Cash Register - Why does the original array(cid) change?

Cash Register - Why does the original array(cid) change?
0

#1

Tell us what’s happening:

I copied the original array(cid) into dupCid variable using slice method. But after the program runs it changed both the array(cid &dupCid). Please help me.

Your code so far


function checkCashRegister(price, cash, cid) {
    var dupCid = cid.slice();
    var change = cash - price;
    // Here is your change, ma'am.
    let quantity = 0, stat, returnArr = [];
    var chkslab = function () {
        if( dupCid[8][1] && change > 100) {
            chkBalance(dupCid[8], 100);
        }
    
        console.log(change);
    
        if( dupCid[7][1] && change > 20) {
            chkBalance(dupCid[7], 20);
        }
    }();
    

    function chkBalance(arrValue, slab) {
        quantity = (Math.floor(change / slab)) * slab;
        change = change % slab;
        if(quantity > arrValue[1]) {
            change += quantity - arrValue[1];
            returnArr.push([arrValue[0], arrValue[1]]);
        }else {
            returnArr.push([arrValue[0], quantity]);
            arrValue[1] -= quantity;
        }
    }

    console.log(dupCid);
    console.log(cid);
    return returnArr;
}




console.log(checkCashRegister(19.5, 140, [["PENNY", 1.01], ["NICKEL", 2.05], ["DIME", 3.1], ["QUARTER", 4.25], ["ONE", 90], ["FIVE", 55], ["TEN", 20], ["TWENTY", 60], ["ONE HUNDRED", 100]]));
//checkCashRegister();

Your browser information:

User Agent is: Mozilla/5.0 (Windows NT 10.0; Win64; x64) AppleWebKit/537.36 (KHTML, like Gecko) Chrome/68.0.3440.106 Safari/537.36.

Link to the challenge:
https://learn.freecodecamp.org/javascript-algorithms-and-data-structures/javascript-algorithms-and-data-structures-projects/cash-register/


#2

The problem is that while slice gives you a new array, i.e., cid and dupCid are NOT the same arrays, the slice operation only copies object references instead of giving you different objects in the new array. So, you have two different arrays, but both have the same references to the underlying objects (arrays) in cid, so when you change the underlying object in one it changes in the other since they both point to the same (changed) object.

See https://developer.mozilla.org/en-US/docs/Web/JavaScript/Reference/Global_Objects/Array/slice for more info.


#3

Should not slice give a new array? I mean not the reference. Even concat(), spread[…] operator does not work. So how do i copy then?


#4

I found a solution from stackoverflow.
var newArray = JSON.parse(JSON.stringify(orgArray));
Here is the link: https://stackoverflow.com/questions/7486085/copying-array-by-value-in-javascript
If you guys know better solution tell me.


#5

Yes, as I wrote, slice does give a new array. You can even check yourself, try cid === dupCid and it will return false. The arrays are different, with the elements copied from one to the other, but the question is what were the elements that were copied?

When you slice the array [1, 'string' , true] you will get a new array [1, 'string', true] where each value is copied as its plain value. Change a value in one array and nothing changes in the other. The integer 1 is not a reference to a “1 integer” thing stored deep in the JavaScript memory, it’s just an integer, so both arrays contain an integer 1, and if you change one of them you don’t change the other because they are just integer values, etc…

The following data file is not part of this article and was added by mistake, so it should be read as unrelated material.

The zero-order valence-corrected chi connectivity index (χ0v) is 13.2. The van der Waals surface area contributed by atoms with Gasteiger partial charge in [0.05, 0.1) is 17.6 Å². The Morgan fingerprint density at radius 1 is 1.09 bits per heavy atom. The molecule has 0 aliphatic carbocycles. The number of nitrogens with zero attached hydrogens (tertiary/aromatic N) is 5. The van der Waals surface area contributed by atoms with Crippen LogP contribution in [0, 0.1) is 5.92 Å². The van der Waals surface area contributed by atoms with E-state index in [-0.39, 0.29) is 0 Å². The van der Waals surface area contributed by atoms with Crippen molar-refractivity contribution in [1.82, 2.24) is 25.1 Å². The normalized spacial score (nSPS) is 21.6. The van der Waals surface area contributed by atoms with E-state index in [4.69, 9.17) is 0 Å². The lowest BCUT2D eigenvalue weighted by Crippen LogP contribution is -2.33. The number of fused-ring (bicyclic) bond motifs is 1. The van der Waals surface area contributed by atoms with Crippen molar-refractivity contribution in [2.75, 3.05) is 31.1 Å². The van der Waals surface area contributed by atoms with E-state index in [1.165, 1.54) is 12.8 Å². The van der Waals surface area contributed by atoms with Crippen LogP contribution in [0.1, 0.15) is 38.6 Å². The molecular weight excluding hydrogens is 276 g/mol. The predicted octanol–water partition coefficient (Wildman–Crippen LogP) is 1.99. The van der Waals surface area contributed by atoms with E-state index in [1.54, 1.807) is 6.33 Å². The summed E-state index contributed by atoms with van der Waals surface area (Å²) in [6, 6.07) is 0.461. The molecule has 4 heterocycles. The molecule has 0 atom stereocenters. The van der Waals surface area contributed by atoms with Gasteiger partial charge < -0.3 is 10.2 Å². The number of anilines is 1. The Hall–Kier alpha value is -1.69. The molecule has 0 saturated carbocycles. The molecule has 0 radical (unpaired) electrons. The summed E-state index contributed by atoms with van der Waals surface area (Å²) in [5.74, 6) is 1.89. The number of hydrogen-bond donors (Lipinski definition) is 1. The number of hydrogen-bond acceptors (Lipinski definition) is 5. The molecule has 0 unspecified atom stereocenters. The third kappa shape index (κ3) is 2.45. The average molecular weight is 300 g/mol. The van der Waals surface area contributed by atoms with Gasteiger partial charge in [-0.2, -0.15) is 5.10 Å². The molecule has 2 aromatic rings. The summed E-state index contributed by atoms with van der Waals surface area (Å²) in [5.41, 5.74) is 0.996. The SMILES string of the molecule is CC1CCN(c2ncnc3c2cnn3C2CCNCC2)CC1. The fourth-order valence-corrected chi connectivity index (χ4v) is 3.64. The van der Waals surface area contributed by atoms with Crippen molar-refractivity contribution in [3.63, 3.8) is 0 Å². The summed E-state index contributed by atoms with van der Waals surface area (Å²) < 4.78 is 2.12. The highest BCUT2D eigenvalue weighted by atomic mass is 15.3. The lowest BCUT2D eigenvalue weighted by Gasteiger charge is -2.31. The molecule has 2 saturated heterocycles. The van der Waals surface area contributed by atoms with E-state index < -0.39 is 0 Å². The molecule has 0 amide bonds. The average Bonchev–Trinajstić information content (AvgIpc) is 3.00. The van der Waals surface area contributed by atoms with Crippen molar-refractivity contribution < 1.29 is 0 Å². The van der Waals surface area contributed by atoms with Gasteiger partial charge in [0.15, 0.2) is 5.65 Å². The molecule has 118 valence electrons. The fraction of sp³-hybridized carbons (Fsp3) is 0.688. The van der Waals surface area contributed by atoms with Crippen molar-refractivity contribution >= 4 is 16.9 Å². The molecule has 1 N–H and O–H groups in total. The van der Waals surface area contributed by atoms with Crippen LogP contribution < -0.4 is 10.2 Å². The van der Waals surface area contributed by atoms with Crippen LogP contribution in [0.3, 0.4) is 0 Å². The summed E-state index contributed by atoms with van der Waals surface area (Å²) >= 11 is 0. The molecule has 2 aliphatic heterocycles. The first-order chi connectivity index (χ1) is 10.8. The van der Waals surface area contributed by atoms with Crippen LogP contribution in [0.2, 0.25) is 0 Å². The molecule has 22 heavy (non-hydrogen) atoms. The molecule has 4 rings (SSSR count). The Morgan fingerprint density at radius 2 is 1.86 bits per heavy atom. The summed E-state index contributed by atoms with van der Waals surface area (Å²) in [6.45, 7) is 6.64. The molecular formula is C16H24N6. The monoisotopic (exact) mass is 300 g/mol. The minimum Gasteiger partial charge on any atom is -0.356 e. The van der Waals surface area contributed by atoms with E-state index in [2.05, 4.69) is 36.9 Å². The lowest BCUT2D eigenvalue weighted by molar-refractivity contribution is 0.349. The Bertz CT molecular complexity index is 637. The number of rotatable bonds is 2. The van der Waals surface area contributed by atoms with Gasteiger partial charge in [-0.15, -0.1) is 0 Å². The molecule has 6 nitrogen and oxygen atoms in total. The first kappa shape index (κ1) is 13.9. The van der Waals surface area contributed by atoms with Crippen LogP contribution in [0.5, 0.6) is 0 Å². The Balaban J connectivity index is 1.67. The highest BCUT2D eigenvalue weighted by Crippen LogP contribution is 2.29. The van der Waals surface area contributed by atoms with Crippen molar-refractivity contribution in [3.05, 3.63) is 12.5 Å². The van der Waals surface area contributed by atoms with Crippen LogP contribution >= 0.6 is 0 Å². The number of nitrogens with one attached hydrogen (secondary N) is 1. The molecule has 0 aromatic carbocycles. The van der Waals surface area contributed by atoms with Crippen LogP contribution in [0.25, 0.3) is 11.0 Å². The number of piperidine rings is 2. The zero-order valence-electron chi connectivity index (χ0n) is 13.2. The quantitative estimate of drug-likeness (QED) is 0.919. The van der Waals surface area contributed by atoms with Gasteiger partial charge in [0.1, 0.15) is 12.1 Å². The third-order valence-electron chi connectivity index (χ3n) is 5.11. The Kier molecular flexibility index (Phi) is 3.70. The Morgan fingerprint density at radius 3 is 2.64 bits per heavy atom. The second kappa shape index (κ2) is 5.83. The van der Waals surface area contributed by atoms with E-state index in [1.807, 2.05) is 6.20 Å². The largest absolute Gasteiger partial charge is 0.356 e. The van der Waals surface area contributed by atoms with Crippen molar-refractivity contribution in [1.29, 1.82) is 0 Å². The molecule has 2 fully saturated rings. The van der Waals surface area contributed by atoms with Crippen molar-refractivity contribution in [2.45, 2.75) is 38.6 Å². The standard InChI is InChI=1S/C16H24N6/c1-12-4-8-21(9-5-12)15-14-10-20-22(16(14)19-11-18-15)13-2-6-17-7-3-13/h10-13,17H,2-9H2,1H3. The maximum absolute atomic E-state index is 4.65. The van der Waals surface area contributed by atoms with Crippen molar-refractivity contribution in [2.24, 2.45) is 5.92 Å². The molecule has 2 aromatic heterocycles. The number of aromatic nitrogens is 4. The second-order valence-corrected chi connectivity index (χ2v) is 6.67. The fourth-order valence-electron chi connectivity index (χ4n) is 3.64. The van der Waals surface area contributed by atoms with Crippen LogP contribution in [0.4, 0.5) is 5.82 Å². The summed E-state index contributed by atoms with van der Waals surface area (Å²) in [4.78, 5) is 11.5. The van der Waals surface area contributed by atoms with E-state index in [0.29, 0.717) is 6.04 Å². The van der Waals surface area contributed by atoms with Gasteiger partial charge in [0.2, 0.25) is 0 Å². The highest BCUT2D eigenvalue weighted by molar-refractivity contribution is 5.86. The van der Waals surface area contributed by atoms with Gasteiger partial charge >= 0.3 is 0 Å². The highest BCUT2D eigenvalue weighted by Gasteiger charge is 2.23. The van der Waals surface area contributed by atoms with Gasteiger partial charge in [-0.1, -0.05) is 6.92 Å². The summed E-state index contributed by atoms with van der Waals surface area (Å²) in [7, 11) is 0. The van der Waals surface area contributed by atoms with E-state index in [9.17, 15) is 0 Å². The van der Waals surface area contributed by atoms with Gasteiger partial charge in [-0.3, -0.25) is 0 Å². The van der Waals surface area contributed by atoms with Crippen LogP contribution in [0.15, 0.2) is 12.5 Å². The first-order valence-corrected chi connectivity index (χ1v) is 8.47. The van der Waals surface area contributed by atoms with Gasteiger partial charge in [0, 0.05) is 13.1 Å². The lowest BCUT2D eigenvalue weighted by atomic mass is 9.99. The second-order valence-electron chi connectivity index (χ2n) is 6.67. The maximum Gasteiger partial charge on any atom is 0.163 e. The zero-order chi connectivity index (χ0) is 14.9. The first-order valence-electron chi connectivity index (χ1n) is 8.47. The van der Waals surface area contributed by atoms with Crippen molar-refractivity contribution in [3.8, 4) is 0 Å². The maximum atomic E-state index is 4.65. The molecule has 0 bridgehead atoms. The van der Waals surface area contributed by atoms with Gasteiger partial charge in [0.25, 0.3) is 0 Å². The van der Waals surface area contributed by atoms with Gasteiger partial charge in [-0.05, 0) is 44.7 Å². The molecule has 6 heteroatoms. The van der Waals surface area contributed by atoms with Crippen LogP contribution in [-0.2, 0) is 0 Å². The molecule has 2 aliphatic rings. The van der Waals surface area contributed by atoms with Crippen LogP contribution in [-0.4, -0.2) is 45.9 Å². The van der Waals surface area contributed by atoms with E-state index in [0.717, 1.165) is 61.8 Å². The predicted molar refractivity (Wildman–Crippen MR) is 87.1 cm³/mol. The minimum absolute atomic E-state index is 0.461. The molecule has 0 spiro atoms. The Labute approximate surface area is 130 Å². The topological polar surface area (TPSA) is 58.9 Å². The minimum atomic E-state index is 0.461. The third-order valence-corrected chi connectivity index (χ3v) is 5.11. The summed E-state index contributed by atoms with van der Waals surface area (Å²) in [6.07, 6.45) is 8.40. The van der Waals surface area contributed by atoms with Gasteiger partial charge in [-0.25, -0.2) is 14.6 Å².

However, when an element in the array is an object, the element in the array is a reference (or pointer) to that object, not the object itself (this is how objects are treated in JavaScript, they are not stored by value, they are stored as references to the object - see the bottom of this page for more info). So when slice copies the ‘object’ to the new array, it sends what it sees in the array, which is just a reference to the object and NOT the object values. So now both arrays have a reference to the same object, and when you change that object (in either array OR anywhere outside the arrays even) you are changing the object itself and NOT the references in the arrays, so both arrays will reference this same object, which has changed.

This is visible if you just make two objects that look equal. Set obj1 = {name: 'object'} and obj2 = {name: 'object'}. Now try obj1 === obj2. They look equal, but this returns false because obj1 is really a reference to your object with key name and value ‘object’, whereas obj2 is a (different) reference to a different object with key name and value ‘object’. (This is also why cid === dupCid is false after slicing, they are both references, but to different objects with the same values.)

So why is this only for objects and not for the [1, 'string', true] array above? Objects are mutable, you define an object and very frequently want to change it later, so you can change whatever is at the end of the reference but the reference always stays the same. (I.e., you are changing the object itself instead of changing a value and getting a different object back.) However, the integer 1 shouldn’t act like this. If you add 1 to the integer 1 you shouldn’t get the same integer 1 with a mutated value of 2, you should really get a new and different integer 2. Similarly for strings and booleans, it doesn’t make sense to mutate them so they are stored as their values with nothing hidden behind the scenes.


#6

Yeah, now i realize. Thanks @mathic .